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You know him as the crotchety dad from Frasier. But John Mahoney is also a distinguished theatre actor whose career has followed a singular trajectory.
Roisin Dwyer, 31 Jul 2012
John Mahoney may be best known for his role as Kelsey Grammer’s on-screen father in the multi-award winning sitcom Frasier, but the Chicago-based actor is a seasoned star of the stage, a member of the legendary Steppenwolf Theatre Company and also has numerous silver-screen credits to his name including two Coen Brothers outings; Barton Fink and The Hudsucker Proxy and global smash coming-of-age film Reality Bites.
Mahoney is currently preparing for his fifth visit to the Galway Arts Festival where he will take the lead role in Bruce Graham’s The Outgoing Tide which tells the story of a family coming to terms with unforeseen circumstances. He’s brimming with enthusiasm about his return to the City of the Tribes.
“I’m so looking forward to coming back to Galway with this play,” he says. “It’s beautifully written and tells a great story. It’s actually a very Irish play although the playwright is American. When I say Irish I mean it’s about a very dark subject but is so side-splittingly funny at times! It reminds me of Irish drama in general in that way, right in the middle of a laugh you start to cry and right in the middle of a sob you start to laugh.”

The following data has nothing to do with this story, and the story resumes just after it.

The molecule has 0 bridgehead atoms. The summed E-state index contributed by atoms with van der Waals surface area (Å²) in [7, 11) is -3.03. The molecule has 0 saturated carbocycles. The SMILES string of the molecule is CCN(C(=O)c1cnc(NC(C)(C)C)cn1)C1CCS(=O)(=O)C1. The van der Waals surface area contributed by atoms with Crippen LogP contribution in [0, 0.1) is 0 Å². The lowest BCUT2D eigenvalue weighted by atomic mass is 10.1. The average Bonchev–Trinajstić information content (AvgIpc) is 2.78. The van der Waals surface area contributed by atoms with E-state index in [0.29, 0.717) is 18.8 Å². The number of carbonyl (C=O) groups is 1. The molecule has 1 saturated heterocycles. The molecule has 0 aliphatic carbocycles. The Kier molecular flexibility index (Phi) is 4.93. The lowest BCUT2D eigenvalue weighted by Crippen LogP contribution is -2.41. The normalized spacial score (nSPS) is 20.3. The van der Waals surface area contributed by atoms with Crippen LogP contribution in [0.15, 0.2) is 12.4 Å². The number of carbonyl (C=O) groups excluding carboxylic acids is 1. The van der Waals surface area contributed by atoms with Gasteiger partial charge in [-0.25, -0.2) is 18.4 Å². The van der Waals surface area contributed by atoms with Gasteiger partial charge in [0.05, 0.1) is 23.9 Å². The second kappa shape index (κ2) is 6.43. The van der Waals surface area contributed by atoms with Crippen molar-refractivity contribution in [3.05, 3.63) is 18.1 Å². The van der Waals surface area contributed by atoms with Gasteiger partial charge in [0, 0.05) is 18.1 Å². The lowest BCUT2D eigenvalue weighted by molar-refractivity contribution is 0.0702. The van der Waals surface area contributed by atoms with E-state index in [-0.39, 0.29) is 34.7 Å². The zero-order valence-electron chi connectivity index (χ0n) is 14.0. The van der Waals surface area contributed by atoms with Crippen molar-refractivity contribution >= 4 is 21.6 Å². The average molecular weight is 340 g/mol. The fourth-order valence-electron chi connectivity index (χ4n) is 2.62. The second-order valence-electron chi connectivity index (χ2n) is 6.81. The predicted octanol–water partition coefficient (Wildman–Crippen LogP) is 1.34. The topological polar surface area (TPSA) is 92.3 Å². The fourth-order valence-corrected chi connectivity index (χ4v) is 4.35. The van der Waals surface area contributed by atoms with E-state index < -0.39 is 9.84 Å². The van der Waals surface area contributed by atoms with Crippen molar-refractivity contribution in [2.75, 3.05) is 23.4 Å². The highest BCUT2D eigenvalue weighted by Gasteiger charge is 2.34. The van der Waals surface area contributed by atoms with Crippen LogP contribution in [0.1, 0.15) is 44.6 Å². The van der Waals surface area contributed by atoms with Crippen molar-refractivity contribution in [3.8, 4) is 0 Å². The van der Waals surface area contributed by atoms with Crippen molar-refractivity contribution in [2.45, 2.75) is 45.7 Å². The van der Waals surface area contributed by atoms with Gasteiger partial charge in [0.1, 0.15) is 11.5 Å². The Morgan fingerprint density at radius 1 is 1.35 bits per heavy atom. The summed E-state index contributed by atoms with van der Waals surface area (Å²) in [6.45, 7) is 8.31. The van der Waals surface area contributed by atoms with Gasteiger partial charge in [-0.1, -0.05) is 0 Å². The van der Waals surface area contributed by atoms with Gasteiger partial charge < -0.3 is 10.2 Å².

Mahoney, who left Manchester to move to the US when he was 19, started his acting career relatively late in life, at age 37. He gave up his secure job writing for a medical journal to pursue his dream.
“When I look back on it I don’t know how I ever had the nerve, I was never that ballsy if you’ll excuse the expression,” he laughs. “I guess I was at such a point in my life where I was thinking, if I have to do this one more day I’ll have to kill myself. I had had enough of writing about cataracts and haemorrhoids!”
David Mamet gave Mahoney his first break casting him in The Water Engine and the rest is history; he has never been out of work since. Despite the variety of roles under his belt, does it ever frustrate him he is best-known for his Frasier role?
“No it doesn’t and the people who cast me never seem to let it bother them either, I have never been typecast,” he states. “I loved every minute of Frasier and I’m very proud of it.”